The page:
Government Procurement Issues On TPPA



KUALA LUMPUR, Nov 6 – Following is the latest list of Frequently Asked Questions pertaining to the Trans-Pacific Partnership Agreement (TPPA) made available at the Ministry of International Trade and Industry (MITI) website. There are seven main topics where the forth one is on government procurement. Under the government procurement (GP) discussion, eight questions are answered on how TPPA can benefit the country.

1. What are the benefits of the GP Chapter to Malaysia?

  • Benefits to suppliersMalaysian suppliers are able to expand and penetrate overseas market through wider GP market access opportunities for their products and services. For example, the Buy American Act restricts products and services that come from non-FTA (Free Trade Agreement) country to be supplied to the US Government.

    With TPP, this restriction will be waived for Malaysian products, services and suppliers. When Malaysian suppliers participate in GP of other TPP countries, they will be given the same treatment as the local suppliers and shall not be discriminated against in the procurement process.

    This means, a Malaysian company selling to Vietnam will receive the same treatment as Vietnamese suppliers. Malaysian suppliers are also able to establish networking and integrated supply chain with TPP suppliers which they will enjoy from trade facilitation, reduced trade barriers and lower tariffs on imported materials/components.

    The GP Chapter provides predictability to suppliers on the whole procurement process and reduce risk of doing business. Suppliers are provided an avenue through Domestic Review mechanism to lodge complaints and challenge the agencies on irregularities of GP obligations throughout the whole tendering process as well as enable them to obtain fast and effective remedies.

  • Benefits to Government 

    The GP Chapter adopts good governance and best practices, enhances transparency in procurement processes and thus, brings greater alignment of Malaysia’s GP to international practices. Adherence to the GP chapter could be a platform for Malaysia to improve its global position, such as in the Global Competitiveness Index and Corruption Perception Index. The Government will have better selection and obtain best value for money based on wider range of offers from local and international suppliers as a result of competitive bids.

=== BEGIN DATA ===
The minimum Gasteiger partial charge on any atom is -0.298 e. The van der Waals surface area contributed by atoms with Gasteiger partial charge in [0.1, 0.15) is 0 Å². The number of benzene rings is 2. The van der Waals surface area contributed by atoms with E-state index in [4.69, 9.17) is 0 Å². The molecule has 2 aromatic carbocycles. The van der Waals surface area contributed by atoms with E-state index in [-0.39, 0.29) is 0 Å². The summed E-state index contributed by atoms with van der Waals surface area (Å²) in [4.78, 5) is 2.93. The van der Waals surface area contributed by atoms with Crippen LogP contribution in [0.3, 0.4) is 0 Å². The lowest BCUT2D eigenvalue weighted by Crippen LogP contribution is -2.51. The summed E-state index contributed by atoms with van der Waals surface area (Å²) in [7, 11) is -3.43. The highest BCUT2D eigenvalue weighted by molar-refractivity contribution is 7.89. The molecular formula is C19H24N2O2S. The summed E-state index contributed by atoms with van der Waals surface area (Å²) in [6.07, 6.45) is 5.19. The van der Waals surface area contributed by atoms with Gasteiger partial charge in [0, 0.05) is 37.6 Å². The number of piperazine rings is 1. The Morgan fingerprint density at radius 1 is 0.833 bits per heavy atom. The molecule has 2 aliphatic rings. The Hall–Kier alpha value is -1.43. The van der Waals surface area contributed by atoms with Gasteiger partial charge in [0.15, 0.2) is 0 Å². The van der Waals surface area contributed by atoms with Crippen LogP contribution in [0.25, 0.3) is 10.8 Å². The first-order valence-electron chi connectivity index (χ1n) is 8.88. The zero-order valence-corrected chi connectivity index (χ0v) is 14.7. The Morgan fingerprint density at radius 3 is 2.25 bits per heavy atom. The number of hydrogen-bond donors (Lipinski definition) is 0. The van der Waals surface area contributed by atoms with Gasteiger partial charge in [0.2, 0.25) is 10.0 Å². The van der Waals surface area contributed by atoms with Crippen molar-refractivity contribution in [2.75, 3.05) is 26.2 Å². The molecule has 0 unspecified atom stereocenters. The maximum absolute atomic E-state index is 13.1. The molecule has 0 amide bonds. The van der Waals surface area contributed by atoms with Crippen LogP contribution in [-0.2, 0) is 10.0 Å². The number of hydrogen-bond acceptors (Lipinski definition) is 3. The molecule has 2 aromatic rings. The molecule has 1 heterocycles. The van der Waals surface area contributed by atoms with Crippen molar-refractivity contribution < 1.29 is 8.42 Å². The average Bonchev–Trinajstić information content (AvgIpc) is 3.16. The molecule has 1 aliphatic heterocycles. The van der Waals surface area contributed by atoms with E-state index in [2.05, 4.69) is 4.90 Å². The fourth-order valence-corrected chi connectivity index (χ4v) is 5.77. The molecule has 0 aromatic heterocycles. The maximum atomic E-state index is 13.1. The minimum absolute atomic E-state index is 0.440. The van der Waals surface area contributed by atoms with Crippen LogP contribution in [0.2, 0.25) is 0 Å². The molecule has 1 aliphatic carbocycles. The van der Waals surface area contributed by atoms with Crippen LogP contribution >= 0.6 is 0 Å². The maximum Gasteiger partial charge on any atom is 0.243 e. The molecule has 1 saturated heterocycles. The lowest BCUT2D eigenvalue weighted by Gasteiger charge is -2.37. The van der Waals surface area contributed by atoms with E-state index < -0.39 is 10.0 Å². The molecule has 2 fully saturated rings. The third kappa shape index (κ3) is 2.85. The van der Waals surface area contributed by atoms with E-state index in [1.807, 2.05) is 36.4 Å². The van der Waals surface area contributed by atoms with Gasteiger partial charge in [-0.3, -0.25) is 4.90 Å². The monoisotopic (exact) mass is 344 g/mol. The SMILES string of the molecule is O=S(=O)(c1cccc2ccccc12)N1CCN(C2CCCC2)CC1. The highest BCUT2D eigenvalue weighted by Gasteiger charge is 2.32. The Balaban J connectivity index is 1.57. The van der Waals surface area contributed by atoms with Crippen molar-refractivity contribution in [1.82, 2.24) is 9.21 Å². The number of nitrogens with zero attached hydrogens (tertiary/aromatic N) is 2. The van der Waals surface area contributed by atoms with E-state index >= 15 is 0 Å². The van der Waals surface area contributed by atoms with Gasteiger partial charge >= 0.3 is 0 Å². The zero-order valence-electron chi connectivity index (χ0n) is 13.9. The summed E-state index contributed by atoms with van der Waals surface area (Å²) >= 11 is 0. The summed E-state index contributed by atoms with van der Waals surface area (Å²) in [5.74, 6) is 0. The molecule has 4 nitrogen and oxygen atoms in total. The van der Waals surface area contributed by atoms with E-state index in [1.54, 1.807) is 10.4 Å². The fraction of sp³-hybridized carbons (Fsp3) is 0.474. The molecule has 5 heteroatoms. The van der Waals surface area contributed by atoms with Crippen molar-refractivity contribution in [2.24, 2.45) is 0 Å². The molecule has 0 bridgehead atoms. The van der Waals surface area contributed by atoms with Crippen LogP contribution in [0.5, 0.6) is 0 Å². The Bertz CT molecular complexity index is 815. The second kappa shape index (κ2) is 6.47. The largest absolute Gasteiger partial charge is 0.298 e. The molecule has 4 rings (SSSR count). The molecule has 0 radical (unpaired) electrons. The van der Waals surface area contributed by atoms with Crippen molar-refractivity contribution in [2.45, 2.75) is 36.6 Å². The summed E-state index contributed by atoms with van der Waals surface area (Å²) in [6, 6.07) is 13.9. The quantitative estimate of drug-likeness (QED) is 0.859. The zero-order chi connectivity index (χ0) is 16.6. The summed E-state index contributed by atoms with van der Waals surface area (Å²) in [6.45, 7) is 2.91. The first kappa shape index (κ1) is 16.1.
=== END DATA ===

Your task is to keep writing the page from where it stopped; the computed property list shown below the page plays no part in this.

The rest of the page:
2. How could local companies compete among other TPP companies?

Malaysian companies would still be able to participate in Malaysia’s GP market as usual and may have the advantage of understanding the local environment and structure. Furthermore, Malaysian companies could explore the possibility of establishing business partnership with other TPP companies to leverage on each other’s strength and tap business opportunities in Malaysia as well as other TPP countries.

Malaysian companies should not fear the different levels of development between TPP countries. Malaysia has a competitive advantage particularly in exporting electrical and electronics, chemical products, palm oil products, rubber products, wood products, textiles as well as automotive parts and components. Therefore, Malaysian companies should take the opportunity to participate in the huge TPP GP market.

3. How is Bumiputera policy being preserved?

The Government has ensured that Bumiputera policy in GP will continue to be implemented after TPP enters into force for procurement that is subjected to TPP. The measures include:

  • 30% set aside for Bumiputera contractors in construction services open to TPP countries.
  • Price preference for goods and services to Bumiputera suppliers & manufacturers.
  • Central Contract on existing items.
  • For procurement that is not covered under TPP, the Government may introduce any GP measures to support the development of Bumiputera companies.

4. Can Malaysia continue to impose local content requirement?